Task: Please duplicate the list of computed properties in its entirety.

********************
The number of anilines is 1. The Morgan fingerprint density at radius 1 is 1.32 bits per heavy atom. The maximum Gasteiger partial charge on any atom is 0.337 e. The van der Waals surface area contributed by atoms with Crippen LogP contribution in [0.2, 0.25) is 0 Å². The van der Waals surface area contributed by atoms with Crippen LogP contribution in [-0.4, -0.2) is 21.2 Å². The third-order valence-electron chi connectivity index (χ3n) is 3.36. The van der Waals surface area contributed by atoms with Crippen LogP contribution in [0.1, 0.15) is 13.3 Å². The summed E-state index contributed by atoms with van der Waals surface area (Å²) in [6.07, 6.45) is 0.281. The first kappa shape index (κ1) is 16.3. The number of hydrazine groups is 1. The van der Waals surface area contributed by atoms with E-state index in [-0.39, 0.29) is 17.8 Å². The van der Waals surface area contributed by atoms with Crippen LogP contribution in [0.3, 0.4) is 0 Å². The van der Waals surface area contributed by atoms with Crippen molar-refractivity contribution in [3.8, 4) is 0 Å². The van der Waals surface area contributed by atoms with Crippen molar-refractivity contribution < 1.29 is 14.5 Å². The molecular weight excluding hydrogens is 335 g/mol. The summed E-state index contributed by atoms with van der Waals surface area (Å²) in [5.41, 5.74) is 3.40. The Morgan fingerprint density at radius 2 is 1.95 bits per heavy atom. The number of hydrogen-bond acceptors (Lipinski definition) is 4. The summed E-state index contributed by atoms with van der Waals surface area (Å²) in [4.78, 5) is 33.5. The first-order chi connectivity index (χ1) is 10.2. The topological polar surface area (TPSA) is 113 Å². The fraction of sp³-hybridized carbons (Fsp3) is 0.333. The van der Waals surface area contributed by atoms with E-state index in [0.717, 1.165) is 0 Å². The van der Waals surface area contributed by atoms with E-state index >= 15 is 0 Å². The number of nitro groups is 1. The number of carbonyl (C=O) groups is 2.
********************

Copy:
The number of anilines is 1. The Morgan fingerprint density at radius 1 is 1.32 bits per heavy atom. The maximum Gasteiger partial charge on any atom is 0.337 e. The van der Waals surface area contributed by atoms with Crippen LogP contribution in [0.2, 0.25) is 0 Å². The van der Waals surface area contributed by atoms with Crippen LogP contribution in [-0.4, -0.2) is 21.2 Å². The third-order valence-electron chi connectivity index (χ3n) is 3.36. The van der Waals surface area contributed by atoms with Crippen LogP contribution in [0.1, 0.15) is 13.3 Å². The summed E-state index contributed by atoms with van der Waals surface area (Å²) in [6.07, 6.45) is 0.281. The first kappa shape index (κ1) is 16.3. The number of hydrazine groups is 1. The van der Waals surface area contributed by atoms with E-state index in [-0.39, 0.29) is 17.8 Å². The van der Waals surface area contributed by atoms with Crippen LogP contribution in [0.3, 0.4) is 0 Å². The van der Waals surface area contributed by atoms with Crippen molar-refractivity contribution in [3.8, 4) is 0 Å². The van der Waals surface area contributed by atoms with Crippen molar-refractivity contribution < 1.29 is 14.5 Å². The molecular weight excluding hydrogens is 335 g/mol. The summed E-state index contributed by atoms with van der Waals surface area (Å²) in [5.41, 5.74) is 3.40. The Morgan fingerprint density at radius 2 is 1.95 bits per heavy atom. The number of hydrogen-bond acceptors (Lipinski definition) is 4. The summed E-state index contributed by atoms with van der Waals surface area (Å²) in [4.78, 5) is 33.5. The first-order chi connectivity index (χ1) is 10.2. The topological polar surface area (TPSA) is 113 Å². The fraction of sp³-hybridized carbons (Fsp3) is 0.333. The van der Waals surface area contributed by atoms with E-state index in [0.717, 1.165) is 0 Å². The van der Waals surface area contributed by atoms with E-state index >= 15 is 0 Å². The number of nitro groups is 1. The number of carbonyl (C=O) groups is 2.